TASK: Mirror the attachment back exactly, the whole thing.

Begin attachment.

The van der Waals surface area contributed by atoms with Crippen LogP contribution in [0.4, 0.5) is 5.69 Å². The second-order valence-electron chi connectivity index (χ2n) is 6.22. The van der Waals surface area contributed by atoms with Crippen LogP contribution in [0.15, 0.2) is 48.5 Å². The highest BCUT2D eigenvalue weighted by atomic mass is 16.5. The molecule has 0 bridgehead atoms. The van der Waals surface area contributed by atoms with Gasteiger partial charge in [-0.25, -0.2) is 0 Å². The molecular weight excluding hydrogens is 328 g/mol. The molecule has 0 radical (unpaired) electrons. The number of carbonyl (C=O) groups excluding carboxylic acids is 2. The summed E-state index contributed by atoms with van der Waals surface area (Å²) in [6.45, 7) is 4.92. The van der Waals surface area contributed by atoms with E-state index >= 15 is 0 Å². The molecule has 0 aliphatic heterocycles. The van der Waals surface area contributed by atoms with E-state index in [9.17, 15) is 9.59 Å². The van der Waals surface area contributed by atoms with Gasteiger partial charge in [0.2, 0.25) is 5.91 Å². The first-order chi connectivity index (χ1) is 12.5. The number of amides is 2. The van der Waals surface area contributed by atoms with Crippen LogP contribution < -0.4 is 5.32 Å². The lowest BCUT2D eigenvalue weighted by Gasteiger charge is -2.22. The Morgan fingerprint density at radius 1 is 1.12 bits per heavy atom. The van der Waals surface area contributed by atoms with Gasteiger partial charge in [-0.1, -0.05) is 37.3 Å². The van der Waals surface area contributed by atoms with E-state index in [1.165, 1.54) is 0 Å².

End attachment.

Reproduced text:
The van der Waals surface area contributed by atoms with Crippen LogP contribution in [0.4, 0.5) is 5.69 Å². The second-order valence-electron chi connectivity index (χ2n) is 6.22. The van der Waals surface area contributed by atoms with Crippen LogP contribution in [0.15, 0.2) is 48.5 Å². The highest BCUT2D eigenvalue weighted by atomic mass is 16.5. The molecule has 0 bridgehead atoms. The van der Waals surface area contributed by atoms with Gasteiger partial charge in [-0.25, -0.2) is 0 Å². The molecular weight excluding hydrogens is 328 g/mol. The molecule has 0 radical (unpaired) electrons. The number of carbonyl (C=O) groups excluding carboxylic acids is 2. The summed E-state index contributed by atoms with van der Waals surface area (Å²) in [6.45, 7) is 4.92. The van der Waals surface area contributed by atoms with E-state index >= 15 is 0 Å². The molecule has 0 aliphatic heterocycles. The van der Waals surface area contributed by atoms with E-state index in [9.17, 15) is 9.59 Å². The van der Waals surface area contributed by atoms with Gasteiger partial charge in [0.2, 0.25) is 5.91 Å². The first-order chi connectivity index (χ1) is 12.5. The number of amides is 2. The van der Waals surface area contributed by atoms with Crippen LogP contribution < -0.4 is 5.32 Å². The lowest BCUT2D eigenvalue weighted by Gasteiger charge is -2.22. The Morgan fingerprint density at radius 1 is 1.12 bits per heavy atom. The van der Waals surface area contributed by atoms with Gasteiger partial charge in [-0.1, -0.05) is 37.3 Å². The van der Waals surface area contributed by atoms with E-state index in [1.165, 1.54) is 0 Å².